The presence and importance of Nathan Zuckerman is a typical feature of a many Roth novels. It’s a sign that Roth is a “meta-fictional writer,” that is, a writer who is equally interested in showing in the text of the novel how the work is made and a writer who is interested in commenting on the role of the writer in society and the place of the literary work in a world that seems to prefer film narrative. Roth has been cagey about answering questions about the correspondence between him and his fiction-writing creations. He fully acknowledges that writing from life inevitably means distortion and manipulation of the character to fulfill thematic ambitions. And he has plead quilty to the charge that he has exploited the lives of family and friends for the ground of his fiction. This ‘inside baseball” dimension of the novel excited many readers (myself included) but leaves cold readers who prefer linear stories in realistic settings.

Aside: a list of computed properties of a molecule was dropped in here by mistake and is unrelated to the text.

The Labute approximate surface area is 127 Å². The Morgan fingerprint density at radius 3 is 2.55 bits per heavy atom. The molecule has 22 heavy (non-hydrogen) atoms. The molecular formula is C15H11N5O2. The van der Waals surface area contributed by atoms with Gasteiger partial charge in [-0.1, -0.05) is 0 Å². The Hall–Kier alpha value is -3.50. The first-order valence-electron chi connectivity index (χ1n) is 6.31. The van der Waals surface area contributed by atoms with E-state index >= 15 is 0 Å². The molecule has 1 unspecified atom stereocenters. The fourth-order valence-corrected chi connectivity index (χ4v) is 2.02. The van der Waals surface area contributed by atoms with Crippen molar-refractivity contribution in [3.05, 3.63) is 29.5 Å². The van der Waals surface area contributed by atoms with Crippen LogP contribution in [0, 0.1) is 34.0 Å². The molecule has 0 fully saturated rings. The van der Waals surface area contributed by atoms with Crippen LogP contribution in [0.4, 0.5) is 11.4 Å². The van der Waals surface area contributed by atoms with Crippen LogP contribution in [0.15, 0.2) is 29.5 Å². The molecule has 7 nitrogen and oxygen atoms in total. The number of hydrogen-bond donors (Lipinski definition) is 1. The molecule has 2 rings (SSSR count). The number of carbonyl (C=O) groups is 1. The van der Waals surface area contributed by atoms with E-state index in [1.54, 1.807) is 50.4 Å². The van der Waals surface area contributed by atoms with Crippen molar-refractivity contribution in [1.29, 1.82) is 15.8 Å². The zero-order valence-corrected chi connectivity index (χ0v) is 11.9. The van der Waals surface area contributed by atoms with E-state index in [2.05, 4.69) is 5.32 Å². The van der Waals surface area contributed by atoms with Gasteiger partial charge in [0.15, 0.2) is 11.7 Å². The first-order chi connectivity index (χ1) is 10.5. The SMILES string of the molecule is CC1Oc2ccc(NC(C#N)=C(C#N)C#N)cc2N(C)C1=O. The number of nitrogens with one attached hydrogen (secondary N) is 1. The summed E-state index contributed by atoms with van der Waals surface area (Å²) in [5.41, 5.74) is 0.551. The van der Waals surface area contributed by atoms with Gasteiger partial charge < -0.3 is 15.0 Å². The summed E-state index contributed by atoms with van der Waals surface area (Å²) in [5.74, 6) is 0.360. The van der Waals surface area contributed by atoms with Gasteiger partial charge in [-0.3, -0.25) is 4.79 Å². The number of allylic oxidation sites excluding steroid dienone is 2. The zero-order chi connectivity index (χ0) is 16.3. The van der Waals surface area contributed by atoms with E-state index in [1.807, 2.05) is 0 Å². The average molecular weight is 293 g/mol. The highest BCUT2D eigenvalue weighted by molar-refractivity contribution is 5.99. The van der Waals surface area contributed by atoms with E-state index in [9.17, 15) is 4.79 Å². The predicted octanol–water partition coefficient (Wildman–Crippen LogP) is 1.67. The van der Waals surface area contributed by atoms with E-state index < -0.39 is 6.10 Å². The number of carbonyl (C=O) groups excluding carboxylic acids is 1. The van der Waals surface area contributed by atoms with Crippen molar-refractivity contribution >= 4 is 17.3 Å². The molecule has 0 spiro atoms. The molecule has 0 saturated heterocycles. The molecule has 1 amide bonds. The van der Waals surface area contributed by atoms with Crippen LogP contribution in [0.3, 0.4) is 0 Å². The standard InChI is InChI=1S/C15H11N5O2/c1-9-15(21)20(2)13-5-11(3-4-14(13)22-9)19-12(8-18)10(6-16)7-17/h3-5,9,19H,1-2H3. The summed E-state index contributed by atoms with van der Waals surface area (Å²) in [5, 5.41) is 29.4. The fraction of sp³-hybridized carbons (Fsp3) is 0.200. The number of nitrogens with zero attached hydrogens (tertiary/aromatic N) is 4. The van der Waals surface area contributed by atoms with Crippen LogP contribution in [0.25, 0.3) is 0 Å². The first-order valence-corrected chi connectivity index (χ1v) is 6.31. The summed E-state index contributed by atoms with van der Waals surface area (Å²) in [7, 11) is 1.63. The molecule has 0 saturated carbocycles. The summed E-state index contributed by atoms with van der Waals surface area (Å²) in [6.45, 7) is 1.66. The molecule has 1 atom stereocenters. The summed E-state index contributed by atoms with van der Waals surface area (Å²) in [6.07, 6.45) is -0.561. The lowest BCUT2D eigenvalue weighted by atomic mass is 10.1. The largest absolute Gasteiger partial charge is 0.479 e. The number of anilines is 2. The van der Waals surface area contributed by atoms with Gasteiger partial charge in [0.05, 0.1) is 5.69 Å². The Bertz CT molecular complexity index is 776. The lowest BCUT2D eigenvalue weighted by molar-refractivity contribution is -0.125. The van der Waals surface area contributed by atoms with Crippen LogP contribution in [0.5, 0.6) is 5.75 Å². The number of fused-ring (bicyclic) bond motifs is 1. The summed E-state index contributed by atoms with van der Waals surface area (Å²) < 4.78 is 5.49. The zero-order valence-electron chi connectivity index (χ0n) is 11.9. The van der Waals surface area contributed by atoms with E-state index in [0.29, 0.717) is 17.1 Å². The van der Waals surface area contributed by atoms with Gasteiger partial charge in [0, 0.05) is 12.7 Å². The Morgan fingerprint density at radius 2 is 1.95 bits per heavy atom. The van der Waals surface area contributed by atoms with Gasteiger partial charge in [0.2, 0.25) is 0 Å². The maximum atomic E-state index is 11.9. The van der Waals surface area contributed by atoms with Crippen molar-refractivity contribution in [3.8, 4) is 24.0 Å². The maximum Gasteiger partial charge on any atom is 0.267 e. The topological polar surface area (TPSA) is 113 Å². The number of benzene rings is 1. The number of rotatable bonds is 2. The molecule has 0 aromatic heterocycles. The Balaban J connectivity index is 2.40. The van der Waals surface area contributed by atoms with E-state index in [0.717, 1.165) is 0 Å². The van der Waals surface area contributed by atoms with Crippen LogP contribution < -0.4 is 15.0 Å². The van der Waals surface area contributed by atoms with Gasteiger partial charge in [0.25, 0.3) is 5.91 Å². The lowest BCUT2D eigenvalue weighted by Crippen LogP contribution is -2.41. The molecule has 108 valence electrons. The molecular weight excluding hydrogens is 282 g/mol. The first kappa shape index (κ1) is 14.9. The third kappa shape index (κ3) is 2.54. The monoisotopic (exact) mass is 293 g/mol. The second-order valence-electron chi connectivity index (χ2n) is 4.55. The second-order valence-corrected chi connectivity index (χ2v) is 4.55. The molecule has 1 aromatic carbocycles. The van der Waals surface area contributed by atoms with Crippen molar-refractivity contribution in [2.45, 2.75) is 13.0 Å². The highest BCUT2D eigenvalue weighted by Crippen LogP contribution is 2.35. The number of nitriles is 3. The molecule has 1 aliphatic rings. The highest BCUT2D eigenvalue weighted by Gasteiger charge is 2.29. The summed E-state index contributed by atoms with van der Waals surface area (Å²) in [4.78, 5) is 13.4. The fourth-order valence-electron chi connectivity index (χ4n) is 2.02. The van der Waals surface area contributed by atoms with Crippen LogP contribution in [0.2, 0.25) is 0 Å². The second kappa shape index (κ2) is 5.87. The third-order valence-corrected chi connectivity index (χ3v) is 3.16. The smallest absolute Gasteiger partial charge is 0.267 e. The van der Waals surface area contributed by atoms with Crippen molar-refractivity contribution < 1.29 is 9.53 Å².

In The Counterlife, Roth’s inventive playfulness, comes through in many ways, the least of which is the way in which he explores the complicated relationship between Nathan and his successful dentist brother Henry, who lives ostensibly a very bourgeoisie suburban existence, with a pliant wife, three talented kids, and a mild allegiance to his faith community. (Roth too had a younger brother who had an ambivalent relationship with his older and more talented sibling.) Despite grievances toward one another formed in childhood (despite the influences of well-meaning, upwardly-mobile parents), Nathan commiserates with his brother about his impotence due to a heart condition that might require surgery and the awkwardness of the affair that Henry is having with his office assistant. The psychologically-oriented novelist has fun trying to understand and identify with his libidinous brother’s efforts to escape suburban suffocation and a search for meaning in a secularized, consumerist society. This documentation of male sexual anxiety is a constant feature of his work. (The focus on male sexuality has led many readers to reject Roth because of his misogynist attitudes and his failure to understand the inner lives of women.)
In a work divided up into five non-continous sections, Roth uses the fourth part to provide “the counterlife,” giving to Nathan the same health problem and its psychological repercussions. Nathan proves to be no further along the path of personal liberation than is his brother.